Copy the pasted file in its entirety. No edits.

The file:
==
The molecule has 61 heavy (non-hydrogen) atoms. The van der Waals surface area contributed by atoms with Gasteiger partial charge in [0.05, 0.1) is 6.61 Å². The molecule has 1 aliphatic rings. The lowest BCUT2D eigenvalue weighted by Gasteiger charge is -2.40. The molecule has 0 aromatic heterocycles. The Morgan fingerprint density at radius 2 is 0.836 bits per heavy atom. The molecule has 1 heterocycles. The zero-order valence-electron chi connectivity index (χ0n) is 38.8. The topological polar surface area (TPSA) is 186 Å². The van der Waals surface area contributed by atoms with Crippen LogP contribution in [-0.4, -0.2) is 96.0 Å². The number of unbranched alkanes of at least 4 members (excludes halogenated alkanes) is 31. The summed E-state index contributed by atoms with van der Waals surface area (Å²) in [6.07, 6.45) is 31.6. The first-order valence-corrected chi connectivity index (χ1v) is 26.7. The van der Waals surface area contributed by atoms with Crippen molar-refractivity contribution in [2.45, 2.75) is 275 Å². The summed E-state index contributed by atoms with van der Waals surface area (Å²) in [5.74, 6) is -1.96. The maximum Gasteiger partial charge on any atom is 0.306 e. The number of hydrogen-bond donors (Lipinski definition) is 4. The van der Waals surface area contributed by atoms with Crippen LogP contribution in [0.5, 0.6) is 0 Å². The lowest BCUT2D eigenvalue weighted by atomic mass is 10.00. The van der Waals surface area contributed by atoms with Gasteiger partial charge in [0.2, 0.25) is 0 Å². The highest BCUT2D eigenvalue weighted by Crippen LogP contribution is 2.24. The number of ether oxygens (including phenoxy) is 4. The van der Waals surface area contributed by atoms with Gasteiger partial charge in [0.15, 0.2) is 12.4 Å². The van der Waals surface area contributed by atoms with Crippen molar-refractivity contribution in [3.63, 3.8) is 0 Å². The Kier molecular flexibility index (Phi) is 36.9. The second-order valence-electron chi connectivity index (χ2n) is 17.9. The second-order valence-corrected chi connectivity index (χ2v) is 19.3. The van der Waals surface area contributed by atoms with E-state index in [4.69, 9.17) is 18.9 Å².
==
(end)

The molecule has 61 heavy (non-hydrogen) atoms. The van der Waals surface area contributed by atoms with Gasteiger partial charge in [0.05, 0.1) is 6.61 Å². The molecule has 1 aliphatic rings. The lowest BCUT2D eigenvalue weighted by Gasteiger charge is -2.40. The molecule has 0 aromatic heterocycles. The Morgan fingerprint density at radius 2 is 0.836 bits per heavy atom. The molecule has 1 heterocycles. The zero-order valence-electron chi connectivity index (χ0n) is 38.8. The topological polar surface area (TPSA) is 186 Å². The van der Waals surface area contributed by atoms with Crippen LogP contribution in [-0.4, -0.2) is 96.0 Å². The number of unbranched alkanes of at least 4 members (excludes halogenated alkanes) is 31. The summed E-state index contributed by atoms with van der Waals surface area (Å²) in [6.07, 6.45) is 31.6. The first-order valence-corrected chi connectivity index (χ1v) is 26.7. The van der Waals surface area contributed by atoms with Crippen molar-refractivity contribution in [2.45, 2.75) is 275 Å². The summed E-state index contributed by atoms with van der Waals surface area (Å²) in [5.74, 6) is -1.96. The maximum Gasteiger partial charge on any atom is 0.306 e. The number of hydrogen-bond donors (Lipinski definition) is 4. The van der Waals surface area contributed by atoms with Crippen LogP contribution in [0.5, 0.6) is 0 Å². The lowest BCUT2D eigenvalue weighted by atomic mass is 10.00. The van der Waals surface area contributed by atoms with Gasteiger partial charge in [0.2, 0.25) is 0 Å². The highest BCUT2D eigenvalue weighted by Crippen LogP contribution is 2.24. The number of ether oxygens (including phenoxy) is 4. The van der Waals surface area contributed by atoms with Gasteiger partial charge in [0.15, 0.2) is 12.4 Å². The van der Waals surface area contributed by atoms with Crippen molar-refractivity contribution in [3.63, 3.8) is 0 Å². The Kier molecular flexibility index (Phi) is 36.9. The second-order valence-electron chi connectivity index (χ2n) is 17.9. The second-order valence-corrected chi connectivity index (χ2v) is 19.3. The van der Waals surface area contributed by atoms with E-state index in [4.69, 9.17) is 18.9 Å².